So that should add perspective when I say: don’t fall in love with the first book you ever write. If it’s great, that’s splendid! But that’s the exception, not the rule. A million words of practice, that’s the rule. Don’t eat your heart out if your first book doesn’t garner much interest. Maybe you shouldn’t press forward with it. If that first novel was actually just a learning exercise, that’s all right. Focus on setting, character, plot, and most of all the craft of writing. Then write another book. If you have any kind of feel for the language, chances are good it will be so much better. My advice is: wait for that one before you push for publication.
3 thoughts on “Beginning your novel”
This is an interesting post — two posts, really. Since I’m not working on a novel myself, I’m more interested in the retrospective. I hadn’t set them out this way before.
It hadn’t occurred to me, either, that you started off close to the YA line. Although that’s partly because by the third book, the Ghost Trilogy is not YA at all. At least, not by my standards.
A couple other comments nobody else will get: speaking of big things, you also learned characterization from the Ghost trilogy. I still like the high concept of the SF duology, and the ideas plus some nice bits stick out in memory — but I suspect I wouldn’t think too much of it either if I re-read it. Honestly, even if you go back to the ideas, putting them into something entirely new might be a better route than trying a revision as severe as that one would require.
How many books in there did you start (enough to be actually _started_) but abandon? I can think of one beginning I read (you know, the portal sf book on the savanna), and there was at least one more I didn’t. Or was what became TENAI?
I’m not sure if CHANGING WINDS was always “not so much like CITY after all” or if they just seem that way now. But I do recall feeling they were more similar the first time I read them.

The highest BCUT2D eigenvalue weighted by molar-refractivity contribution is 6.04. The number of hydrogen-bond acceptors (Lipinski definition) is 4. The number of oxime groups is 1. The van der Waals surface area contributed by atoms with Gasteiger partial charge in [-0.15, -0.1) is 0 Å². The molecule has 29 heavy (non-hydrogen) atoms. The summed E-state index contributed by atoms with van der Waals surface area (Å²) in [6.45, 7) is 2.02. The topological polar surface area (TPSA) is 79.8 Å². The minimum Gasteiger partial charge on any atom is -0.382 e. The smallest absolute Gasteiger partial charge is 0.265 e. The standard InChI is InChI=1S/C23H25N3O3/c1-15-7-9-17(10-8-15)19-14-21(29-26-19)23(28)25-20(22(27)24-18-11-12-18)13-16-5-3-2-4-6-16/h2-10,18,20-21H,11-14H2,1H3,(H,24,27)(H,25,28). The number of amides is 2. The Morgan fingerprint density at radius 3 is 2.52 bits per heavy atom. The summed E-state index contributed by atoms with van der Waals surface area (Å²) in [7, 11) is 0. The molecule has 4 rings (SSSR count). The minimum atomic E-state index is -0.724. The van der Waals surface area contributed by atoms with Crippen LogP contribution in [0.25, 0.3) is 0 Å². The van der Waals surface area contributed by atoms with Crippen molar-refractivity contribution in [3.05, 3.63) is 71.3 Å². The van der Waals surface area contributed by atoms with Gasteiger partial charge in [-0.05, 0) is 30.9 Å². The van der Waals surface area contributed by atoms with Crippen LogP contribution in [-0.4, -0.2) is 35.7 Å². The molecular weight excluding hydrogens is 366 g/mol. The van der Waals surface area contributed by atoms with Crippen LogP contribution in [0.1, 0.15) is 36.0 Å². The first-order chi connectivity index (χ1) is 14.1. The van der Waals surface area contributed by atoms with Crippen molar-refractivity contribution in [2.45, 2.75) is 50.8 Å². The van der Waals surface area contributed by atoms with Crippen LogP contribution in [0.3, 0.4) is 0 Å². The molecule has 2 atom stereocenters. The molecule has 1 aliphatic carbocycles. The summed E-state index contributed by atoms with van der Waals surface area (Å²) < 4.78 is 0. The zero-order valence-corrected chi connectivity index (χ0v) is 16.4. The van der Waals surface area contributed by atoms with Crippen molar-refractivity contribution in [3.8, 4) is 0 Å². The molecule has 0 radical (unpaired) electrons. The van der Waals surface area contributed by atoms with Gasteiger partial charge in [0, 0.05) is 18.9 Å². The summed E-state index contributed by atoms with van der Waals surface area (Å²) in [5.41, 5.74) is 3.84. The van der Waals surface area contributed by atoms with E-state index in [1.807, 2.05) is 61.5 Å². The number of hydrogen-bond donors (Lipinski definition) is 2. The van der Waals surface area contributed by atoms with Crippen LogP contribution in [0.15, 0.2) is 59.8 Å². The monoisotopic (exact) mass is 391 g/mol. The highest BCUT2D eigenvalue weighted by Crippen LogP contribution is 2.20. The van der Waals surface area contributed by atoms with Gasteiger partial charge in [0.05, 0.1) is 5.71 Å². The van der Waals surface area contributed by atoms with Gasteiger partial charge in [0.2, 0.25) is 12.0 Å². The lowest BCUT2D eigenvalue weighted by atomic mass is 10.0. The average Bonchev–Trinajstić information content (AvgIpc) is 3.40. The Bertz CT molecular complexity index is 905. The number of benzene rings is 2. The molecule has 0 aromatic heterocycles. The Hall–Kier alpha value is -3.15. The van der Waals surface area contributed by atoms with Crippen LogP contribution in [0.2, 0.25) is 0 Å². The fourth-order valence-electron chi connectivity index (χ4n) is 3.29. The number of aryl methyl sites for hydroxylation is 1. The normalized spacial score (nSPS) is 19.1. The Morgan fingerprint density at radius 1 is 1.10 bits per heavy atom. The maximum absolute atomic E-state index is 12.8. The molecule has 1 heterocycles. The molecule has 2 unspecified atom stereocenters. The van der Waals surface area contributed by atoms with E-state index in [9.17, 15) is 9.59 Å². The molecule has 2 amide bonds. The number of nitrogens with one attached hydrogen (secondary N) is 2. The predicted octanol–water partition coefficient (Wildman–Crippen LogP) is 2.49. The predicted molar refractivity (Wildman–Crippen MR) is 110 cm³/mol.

No, everybody doesn’t know that tension needs to ratchet upwards. Or maybe everybody doesn’t know how to write it. I recently read a charmer, I loved the characters,(they had FAMILIES! which were important!) cultures, and there was action everywhere. But no plot tension. I’ll reread it just to revisit the people, but the writer needs to work on the ratchet.
You’ve read Le Guin’s LANGUAGE OF THE NIGHT, haven’t you? There’s an essay in there where she takes on similar ‘rules’ of starting books. I must point out that your example from Lee may start with a character driving somewhere, but he’s clearly got a purpose. Lee makes us understand that by getting him out of bed at the ungodly hour of 4:00 a.m. as well as prefacing that bit with the ‘release from prison’.
I suspect the ‘rule’ about not starting that way really means: don’t start with aimless (boring) driving without a thread of intention/purpose to draw us on. That’s the trouble with rules, they’re truncated so the important bits get lost.
Long term I look forward to a chance to read TENAI, and I’m glad your editor liked both possible sequels to LotCW, because I actually like them both a bit better than the first.
Yes, the rules aren’t really RULES — like everything else, you need to know what the ‘rules’ are and — very important — why they’re considered rules. THEN you can break ’em!